The D&O Diary was on assignment this past week in the Asia Pacific region, with the first stop in the great country of Australia. It is always great to be in Australia, but the Southern Hemisphere Summer is a particularly good time to be there. After a day or two of clouds and some rain on arrival, the weather turned particularly glorious, as reflected in the pictures below.
Guest Post: Australian High Court OKs Foreign Shareholders In BHP Collective Investor Action
In the following guest post, Jeff Lubitz, Managing Director, ISS Securities Class Action Services, and Jarett Sena, Director of Litigation Analysis, ISS Securities Class Action Services, review an important recent Australian High Court decision in which the court paved the way for foreign shareholders to join the collective investor action pending in Australia against BHP Billiton Limited. I would like to thank Jeff and Jarett for allowing me to publish their article as a guest post on this site. I welcome guest post submissions from responsible authors on topics of interest to this blog’s readers. Please contact me directly if you would like to submit a guest post. Here is the authors’ article. …
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Key Collective Investor Actions Outside the U.S. to Watch
Among the topics of principal focus on this site are U.S. securities class action lawsuits, although from time to time I do write about collective investor actions outside the U.S (here, for example). The fact is that in recent years there have been a number of important and interesting developments in collective investor actions outside of the U.S. In a recent paper, “Five Current Class Actions Outside of North American Investors Should Be Aware Of,” Jeff Lubitz, Managing Director, ISS Securities Class Action Services, takes a look at some key cases outside of the U.S. to watch in coming months. A copy of the paper can be found here.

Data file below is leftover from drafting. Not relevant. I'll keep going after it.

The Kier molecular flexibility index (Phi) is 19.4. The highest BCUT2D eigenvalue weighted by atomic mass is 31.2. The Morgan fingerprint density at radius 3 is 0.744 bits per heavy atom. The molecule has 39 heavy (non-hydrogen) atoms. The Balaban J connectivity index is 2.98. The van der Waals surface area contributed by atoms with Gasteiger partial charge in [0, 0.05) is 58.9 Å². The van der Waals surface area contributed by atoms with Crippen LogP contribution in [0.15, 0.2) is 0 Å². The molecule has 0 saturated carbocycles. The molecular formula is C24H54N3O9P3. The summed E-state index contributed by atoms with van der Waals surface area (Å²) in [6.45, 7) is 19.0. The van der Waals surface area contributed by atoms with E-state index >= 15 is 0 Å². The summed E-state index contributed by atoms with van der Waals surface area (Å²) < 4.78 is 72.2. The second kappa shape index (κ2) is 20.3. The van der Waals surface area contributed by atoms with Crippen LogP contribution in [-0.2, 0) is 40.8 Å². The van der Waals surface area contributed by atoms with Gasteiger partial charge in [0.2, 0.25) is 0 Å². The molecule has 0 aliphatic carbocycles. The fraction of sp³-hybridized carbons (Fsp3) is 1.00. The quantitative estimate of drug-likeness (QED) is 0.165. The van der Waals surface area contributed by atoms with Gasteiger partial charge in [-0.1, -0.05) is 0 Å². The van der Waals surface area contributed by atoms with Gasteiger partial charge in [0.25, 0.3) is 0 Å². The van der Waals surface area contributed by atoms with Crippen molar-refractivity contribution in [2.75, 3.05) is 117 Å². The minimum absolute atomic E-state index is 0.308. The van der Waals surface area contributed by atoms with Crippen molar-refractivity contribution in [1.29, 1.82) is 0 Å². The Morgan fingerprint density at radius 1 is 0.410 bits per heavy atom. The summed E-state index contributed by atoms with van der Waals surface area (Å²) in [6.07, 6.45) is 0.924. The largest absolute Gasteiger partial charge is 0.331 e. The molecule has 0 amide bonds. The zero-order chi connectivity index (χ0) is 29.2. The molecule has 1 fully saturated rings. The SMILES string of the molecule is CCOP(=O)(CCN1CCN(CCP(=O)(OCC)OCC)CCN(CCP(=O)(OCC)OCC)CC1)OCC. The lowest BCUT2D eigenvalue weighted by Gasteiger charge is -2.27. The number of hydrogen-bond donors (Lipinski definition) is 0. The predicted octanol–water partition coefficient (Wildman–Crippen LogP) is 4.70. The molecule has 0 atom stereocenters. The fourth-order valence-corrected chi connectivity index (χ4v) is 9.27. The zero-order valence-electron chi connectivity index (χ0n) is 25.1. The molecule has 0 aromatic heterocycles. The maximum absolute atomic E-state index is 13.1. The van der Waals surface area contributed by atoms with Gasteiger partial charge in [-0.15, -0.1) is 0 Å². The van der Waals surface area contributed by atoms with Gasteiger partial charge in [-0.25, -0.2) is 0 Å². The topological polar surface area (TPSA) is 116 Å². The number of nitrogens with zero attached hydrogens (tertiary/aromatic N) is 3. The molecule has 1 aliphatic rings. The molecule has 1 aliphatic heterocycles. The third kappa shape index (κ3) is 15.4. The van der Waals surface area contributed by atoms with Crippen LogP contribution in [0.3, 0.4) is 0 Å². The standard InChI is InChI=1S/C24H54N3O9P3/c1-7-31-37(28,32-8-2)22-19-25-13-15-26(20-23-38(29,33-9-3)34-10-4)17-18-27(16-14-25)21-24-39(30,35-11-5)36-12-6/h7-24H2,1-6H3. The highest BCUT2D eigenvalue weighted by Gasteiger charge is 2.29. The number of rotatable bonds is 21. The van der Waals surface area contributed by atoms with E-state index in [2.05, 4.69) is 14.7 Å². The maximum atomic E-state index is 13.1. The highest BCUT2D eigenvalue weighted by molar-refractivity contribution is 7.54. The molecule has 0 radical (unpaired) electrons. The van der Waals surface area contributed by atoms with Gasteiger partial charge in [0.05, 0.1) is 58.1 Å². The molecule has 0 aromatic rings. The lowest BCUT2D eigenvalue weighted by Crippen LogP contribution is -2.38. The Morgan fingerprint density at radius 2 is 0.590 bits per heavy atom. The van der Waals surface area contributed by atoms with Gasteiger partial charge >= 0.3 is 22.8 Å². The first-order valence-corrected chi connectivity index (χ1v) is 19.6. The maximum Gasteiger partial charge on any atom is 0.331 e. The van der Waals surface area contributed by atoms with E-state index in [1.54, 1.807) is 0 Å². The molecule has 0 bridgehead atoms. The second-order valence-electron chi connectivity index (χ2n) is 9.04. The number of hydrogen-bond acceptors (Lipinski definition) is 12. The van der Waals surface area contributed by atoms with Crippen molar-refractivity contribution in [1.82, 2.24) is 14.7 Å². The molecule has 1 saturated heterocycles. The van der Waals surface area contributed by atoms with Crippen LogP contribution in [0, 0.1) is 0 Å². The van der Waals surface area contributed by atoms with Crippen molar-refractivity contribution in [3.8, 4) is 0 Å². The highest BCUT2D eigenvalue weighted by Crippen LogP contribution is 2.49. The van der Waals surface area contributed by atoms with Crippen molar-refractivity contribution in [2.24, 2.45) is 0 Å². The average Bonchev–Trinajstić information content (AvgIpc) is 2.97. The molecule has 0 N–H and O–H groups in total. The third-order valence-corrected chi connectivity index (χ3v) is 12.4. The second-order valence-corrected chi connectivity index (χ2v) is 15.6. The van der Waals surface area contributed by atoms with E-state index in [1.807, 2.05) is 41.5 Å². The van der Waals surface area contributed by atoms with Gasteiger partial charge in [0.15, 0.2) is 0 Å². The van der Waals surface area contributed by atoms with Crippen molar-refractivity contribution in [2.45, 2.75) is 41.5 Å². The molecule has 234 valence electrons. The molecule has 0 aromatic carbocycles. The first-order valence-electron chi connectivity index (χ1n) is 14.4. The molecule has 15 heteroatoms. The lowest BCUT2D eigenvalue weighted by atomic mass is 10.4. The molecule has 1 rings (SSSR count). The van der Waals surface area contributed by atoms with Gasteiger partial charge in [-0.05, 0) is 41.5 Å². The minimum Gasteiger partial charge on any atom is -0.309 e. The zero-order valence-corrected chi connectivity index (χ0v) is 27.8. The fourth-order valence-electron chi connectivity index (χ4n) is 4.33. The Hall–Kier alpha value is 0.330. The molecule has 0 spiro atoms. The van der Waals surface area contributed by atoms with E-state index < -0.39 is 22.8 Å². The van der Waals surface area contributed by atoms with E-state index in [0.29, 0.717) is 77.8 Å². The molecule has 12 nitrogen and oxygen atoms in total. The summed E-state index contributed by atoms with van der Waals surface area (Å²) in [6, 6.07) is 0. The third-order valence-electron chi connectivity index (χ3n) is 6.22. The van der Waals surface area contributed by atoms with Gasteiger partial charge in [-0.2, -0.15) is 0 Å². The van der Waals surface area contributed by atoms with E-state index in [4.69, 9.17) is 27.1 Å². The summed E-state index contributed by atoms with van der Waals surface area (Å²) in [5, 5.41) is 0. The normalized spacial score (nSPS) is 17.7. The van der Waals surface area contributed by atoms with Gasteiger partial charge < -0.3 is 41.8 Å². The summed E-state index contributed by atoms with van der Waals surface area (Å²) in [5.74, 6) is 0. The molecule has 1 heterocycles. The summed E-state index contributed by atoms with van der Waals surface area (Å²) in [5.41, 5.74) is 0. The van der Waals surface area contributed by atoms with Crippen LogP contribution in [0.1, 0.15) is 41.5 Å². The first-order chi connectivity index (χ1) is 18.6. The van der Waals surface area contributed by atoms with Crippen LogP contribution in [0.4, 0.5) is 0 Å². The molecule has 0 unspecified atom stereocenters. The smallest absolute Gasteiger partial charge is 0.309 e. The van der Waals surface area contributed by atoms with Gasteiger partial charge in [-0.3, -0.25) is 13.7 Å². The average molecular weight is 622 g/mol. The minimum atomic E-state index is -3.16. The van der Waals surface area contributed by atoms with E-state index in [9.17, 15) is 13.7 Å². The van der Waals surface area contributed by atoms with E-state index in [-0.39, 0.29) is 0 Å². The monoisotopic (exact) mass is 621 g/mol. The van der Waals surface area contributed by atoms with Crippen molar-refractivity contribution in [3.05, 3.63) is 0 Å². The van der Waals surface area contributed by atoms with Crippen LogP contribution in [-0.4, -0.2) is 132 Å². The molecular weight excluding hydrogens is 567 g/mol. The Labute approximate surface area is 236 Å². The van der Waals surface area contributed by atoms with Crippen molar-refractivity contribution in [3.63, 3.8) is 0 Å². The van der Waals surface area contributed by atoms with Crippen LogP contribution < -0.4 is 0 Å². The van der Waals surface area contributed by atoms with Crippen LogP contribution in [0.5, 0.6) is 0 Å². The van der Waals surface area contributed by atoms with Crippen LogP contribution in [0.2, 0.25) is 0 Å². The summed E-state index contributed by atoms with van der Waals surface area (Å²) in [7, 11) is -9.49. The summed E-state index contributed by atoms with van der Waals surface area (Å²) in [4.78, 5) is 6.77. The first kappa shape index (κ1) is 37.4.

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Australian Bond Climate Change-Related Disclosure Class Action to Proceed
An Australian Federal Court class action lawsuit alleging that the Australian Federal Government failed to disclose to investors the climate change risks associated with the government’s sovereign bonds has survived in part an attempt by the government to have the action dismissed. In an October 8, 2021 Judgment (here), a Federal Court of Australia Judge “declined to strike-out” the applicant’s claim based on allegations of misleading or deceptive conduct, while agreeing with the government to “strike-out” others of the applicant’s claims, as discussed below. The court’s rulings in this case arguably represent something of a milestone in the development of climate change-related litigation.